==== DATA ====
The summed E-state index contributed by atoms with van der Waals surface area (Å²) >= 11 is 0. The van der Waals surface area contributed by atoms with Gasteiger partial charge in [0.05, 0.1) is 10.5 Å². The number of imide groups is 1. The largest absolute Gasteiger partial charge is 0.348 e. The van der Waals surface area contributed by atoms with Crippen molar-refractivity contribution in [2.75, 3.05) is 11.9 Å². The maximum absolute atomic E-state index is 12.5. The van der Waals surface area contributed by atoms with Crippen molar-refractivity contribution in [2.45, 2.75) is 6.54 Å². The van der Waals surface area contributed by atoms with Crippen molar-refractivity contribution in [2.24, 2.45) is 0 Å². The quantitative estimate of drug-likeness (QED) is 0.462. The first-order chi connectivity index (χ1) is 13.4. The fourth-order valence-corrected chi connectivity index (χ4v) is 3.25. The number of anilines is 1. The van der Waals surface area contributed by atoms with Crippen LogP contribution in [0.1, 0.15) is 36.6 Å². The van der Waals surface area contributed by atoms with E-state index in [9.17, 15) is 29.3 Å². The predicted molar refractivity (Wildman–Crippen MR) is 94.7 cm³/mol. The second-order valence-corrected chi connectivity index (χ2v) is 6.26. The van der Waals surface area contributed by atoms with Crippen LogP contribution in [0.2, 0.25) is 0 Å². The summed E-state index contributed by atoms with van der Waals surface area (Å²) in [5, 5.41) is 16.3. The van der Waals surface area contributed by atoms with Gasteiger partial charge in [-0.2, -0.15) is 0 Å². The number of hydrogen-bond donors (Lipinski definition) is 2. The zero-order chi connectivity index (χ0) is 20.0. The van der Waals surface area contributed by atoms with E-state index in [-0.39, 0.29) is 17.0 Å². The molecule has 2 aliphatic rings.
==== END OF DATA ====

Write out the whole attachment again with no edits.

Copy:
The summed E-state index contributed by atoms with van der Waals surface area (Å²) >= 11 is 0. The van der Waals surface area contributed by atoms with Gasteiger partial charge in [0.05, 0.1) is 10.5 Å². The number of imide groups is 1. The largest absolute Gasteiger partial charge is 0.348 e. The van der Waals surface area contributed by atoms with Crippen molar-refractivity contribution in [2.75, 3.05) is 11.9 Å². The maximum absolute atomic E-state index is 12.5. The van der Waals surface area contributed by atoms with Crippen molar-refractivity contribution in [2.45, 2.75) is 6.54 Å². The van der Waals surface area contributed by atoms with Crippen molar-refractivity contribution in [2.24, 2.45) is 0 Å². The quantitative estimate of drug-likeness (QED) is 0.462. The first-order chi connectivity index (χ1) is 13.4. The fourth-order valence-corrected chi connectivity index (χ4v) is 3.25. The number of anilines is 1. The van der Waals surface area contributed by atoms with Crippen LogP contribution in [0.1, 0.15) is 36.6 Å². The van der Waals surface area contributed by atoms with E-state index in [9.17, 15) is 29.3 Å². The predicted molar refractivity (Wildman–Crippen MR) is 94.7 cm³/mol. The second-order valence-corrected chi connectivity index (χ2v) is 6.26. The van der Waals surface area contributed by atoms with Crippen LogP contribution in [0.2, 0.25) is 0 Å². The summed E-state index contributed by atoms with van der Waals surface area (Å²) in [5, 5.41) is 16.3. The van der Waals surface area contributed by atoms with Gasteiger partial charge in [-0.2, -0.15) is 0 Å². The number of hydrogen-bond donors (Lipinski definition) is 2. The zero-order chi connectivity index (χ0) is 20.0. The van der Waals surface area contributed by atoms with E-state index in [-0.39, 0.29) is 17.0 Å². The molecule has 2 aliphatic rings.